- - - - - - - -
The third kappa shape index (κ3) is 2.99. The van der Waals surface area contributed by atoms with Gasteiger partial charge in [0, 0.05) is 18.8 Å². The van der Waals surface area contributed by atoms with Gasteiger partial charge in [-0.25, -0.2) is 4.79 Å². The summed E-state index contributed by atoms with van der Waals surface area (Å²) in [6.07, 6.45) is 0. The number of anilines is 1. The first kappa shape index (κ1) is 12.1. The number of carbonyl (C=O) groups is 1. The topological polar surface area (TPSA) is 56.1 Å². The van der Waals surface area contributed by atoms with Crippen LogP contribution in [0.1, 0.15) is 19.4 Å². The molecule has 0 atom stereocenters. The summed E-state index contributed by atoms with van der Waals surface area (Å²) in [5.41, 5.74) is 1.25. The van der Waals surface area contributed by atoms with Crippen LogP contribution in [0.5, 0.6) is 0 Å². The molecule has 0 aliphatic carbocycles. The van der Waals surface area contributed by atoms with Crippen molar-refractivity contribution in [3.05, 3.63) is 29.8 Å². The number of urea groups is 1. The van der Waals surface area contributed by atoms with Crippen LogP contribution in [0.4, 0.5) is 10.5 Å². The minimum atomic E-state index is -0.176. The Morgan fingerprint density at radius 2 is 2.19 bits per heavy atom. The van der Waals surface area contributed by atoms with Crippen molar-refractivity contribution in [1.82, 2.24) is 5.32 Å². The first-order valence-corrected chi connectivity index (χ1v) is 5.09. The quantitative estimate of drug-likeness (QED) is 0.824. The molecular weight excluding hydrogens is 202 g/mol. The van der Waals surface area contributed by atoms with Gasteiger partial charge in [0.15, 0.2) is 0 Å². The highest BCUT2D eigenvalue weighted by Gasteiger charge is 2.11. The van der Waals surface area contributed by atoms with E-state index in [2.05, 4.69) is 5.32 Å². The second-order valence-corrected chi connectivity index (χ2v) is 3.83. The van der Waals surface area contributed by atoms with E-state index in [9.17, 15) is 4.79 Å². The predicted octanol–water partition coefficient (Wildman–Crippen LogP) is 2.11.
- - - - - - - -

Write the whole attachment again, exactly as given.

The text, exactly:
The third kappa shape index (κ3) is 2.99. The van der Waals surface area contributed by atoms with Gasteiger partial charge in [0, 0.05) is 18.8 Å². The van der Waals surface area contributed by atoms with Gasteiger partial charge in [-0.25, -0.2) is 4.79 Å². The summed E-state index contributed by atoms with van der Waals surface area (Å²) in [6.07, 6.45) is 0. The number of anilines is 1. The first kappa shape index (κ1) is 12.1. The number of carbonyl (C=O) groups is 1. The topological polar surface area (TPSA) is 56.1 Å². The van der Waals surface area contributed by atoms with Crippen LogP contribution in [0.1, 0.15) is 19.4 Å². The molecule has 0 atom stereocenters. The summed E-state index contributed by atoms with van der Waals surface area (Å²) in [5.41, 5.74) is 1.25. The van der Waals surface area contributed by atoms with Crippen LogP contribution in [0.5, 0.6) is 0 Å². The molecule has 0 aliphatic carbocycles. The van der Waals surface area contributed by atoms with Crippen molar-refractivity contribution in [3.05, 3.63) is 29.8 Å². The number of urea groups is 1. The van der Waals surface area contributed by atoms with Crippen LogP contribution in [0.4, 0.5) is 10.5 Å². The minimum atomic E-state index is -0.176. The Morgan fingerprint density at radius 2 is 2.19 bits per heavy atom. The van der Waals surface area contributed by atoms with Crippen molar-refractivity contribution in [1.82, 2.24) is 5.32 Å². The first-order valence-corrected chi connectivity index (χ1v) is 5.09. The quantitative estimate of drug-likeness (QED) is 0.824. The molecular weight excluding hydrogens is 202 g/mol. The van der Waals surface area contributed by atoms with Gasteiger partial charge in [0.15, 0.2) is 0 Å². The highest BCUT2D eigenvalue weighted by Gasteiger charge is 2.11. The van der Waals surface area contributed by atoms with E-state index in [2.05, 4.69) is 5.32 Å². The second-order valence-corrected chi connectivity index (χ2v) is 3.83. The van der Waals surface area contributed by atoms with E-state index in [9.17, 15) is 4.79 Å². The predicted octanol–water partition coefficient (Wildman–Crippen LogP) is 2.11.